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Tuesday, 30 May 1989
Page: 3038


Senator JENKINS(8.48) —by leave-I move:

(9) Page 17, subclause 6 (1), proposed section 11g, lines 3 to 5, leave out the proposed section, insert the following section:

Cancellation of visas

`` `11g. Subject to the other provisions of this Act, the Minister may cancel a valid visa if to do so would be in the public interest.'.''.

(10) Page 17, subclause 6 (1), proposed subsection 11j (1), at end of proposed subsection, add ``and such notice must specify the reasons, including any relevant statistical data for the direction.''.

(13) Page 20, subclause 6 (1), proposed subsection 11r (1), lines 27 and 28, leave out the proposed subsection, insert the following subsection:

`` `(1) Subject to the other provisions of this Act, the Minister may cancel a valid temporary entry permit if to do so would be in the public interest.'.''.

(14) Page 24, subclause 6 (1), proposed subparagraphs 11zd (1) (b) (i) and (c) (i), lines 4 and 8, leave out the proposed subparagraphs.

(15) Page 24, subclause 6 (1), after proposed paragraph 11zd (1) (c), insert the following new paragraph:

`` `(ca) he or she is the brother or sister of an Australian citizen or of the holder of a valid permanent entry permit.'.''.

(16) Page 24, subclause 6 (1), proposed paragraph 11zd (i) (d), line 12, leave out ``he or she is the holder of a valid temporary entry permit and''.

(17) Page 24, subclause 6 (1), after proposed paragraph 11zd (1) (g), add the following new paragraph:

`` `(h) he or she:

(i) is not the holder of a valid temporary entry permit; and

(ii) there are strong compassionate or humanitarian grounds for the grant of a permanent entry permit to the non-citizen; and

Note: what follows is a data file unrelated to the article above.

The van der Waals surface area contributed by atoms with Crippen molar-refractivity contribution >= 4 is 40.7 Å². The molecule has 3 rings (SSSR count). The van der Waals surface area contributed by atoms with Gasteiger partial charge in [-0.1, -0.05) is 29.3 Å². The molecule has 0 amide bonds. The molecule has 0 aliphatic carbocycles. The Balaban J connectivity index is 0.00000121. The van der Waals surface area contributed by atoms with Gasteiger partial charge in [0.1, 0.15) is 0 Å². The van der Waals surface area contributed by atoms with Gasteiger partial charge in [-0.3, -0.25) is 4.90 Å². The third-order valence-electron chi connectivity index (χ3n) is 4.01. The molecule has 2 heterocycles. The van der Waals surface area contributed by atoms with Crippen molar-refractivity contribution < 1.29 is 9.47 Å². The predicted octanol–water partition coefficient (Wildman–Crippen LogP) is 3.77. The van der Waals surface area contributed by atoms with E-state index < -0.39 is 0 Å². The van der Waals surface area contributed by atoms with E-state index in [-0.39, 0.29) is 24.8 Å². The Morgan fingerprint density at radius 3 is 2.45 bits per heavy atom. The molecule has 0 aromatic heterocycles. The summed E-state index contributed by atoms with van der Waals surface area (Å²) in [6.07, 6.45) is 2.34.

(iii) to grant a permanent entry permit would avoid manifest unfairness, injustice and oppression, while not being otherwise inconsistent with the objects of this Act.'.''.

With regard to amendment No. 9, the Government's declared intention is to remove wide and untrammelled discretionary provisions. The legislation gives the Minister absolute discretion to cancel a valid visa. This appears to be counter to the Government's declared intention and opens the way for a Minister to make a decision on political considerations. It is also possibly legally, and definitely morally, questionable because the days when Ministers were empowered to exercise absolute discretion without challenge or scrutiny by the Parliament, have passed. This amendment provides that the Minister must have grounds for cancelling a valid visa and such a decision would become subject to challenge. If the reason that the Minister must give for cancelling a visa is in the public interest, it can be a challengeable matter. I suggest that in those circumstances it should be challengeable. The amendment adds the following words to the legislation:

Subject to the other provisions of this Act, the Minister may cancel a valid visa if to do so would be in the public interest.

I believe that would take away some of the untrammelled discretionary possibilities that the Minister has at present. Amendments 10 and 13 are very similar. Amendment No. 10 adds the proposed subsection:

and such notice must specify the reasons, including any relevant statistical data for the direction.

So amendment No. 10 would require that, if the Minister proposes to stop the processing of applications for any particular class of visas, he or she must give reasons and provide any relevant statistical data to justify giving such a direction. Here again, without such provision, it remains open to a Minister to manipulate the composition of the migration intake, for political or other purposes, by opening or closing the various categories. There again, although our intentions are the same, perhaps we are simply looking at things from a different angle. As I said before, amendment Nos 12 and 13 are very similar to amendments Nos 9 and 10 and I would give similar reasons for their adoption. I will speak to Nos 9 and 10 initially.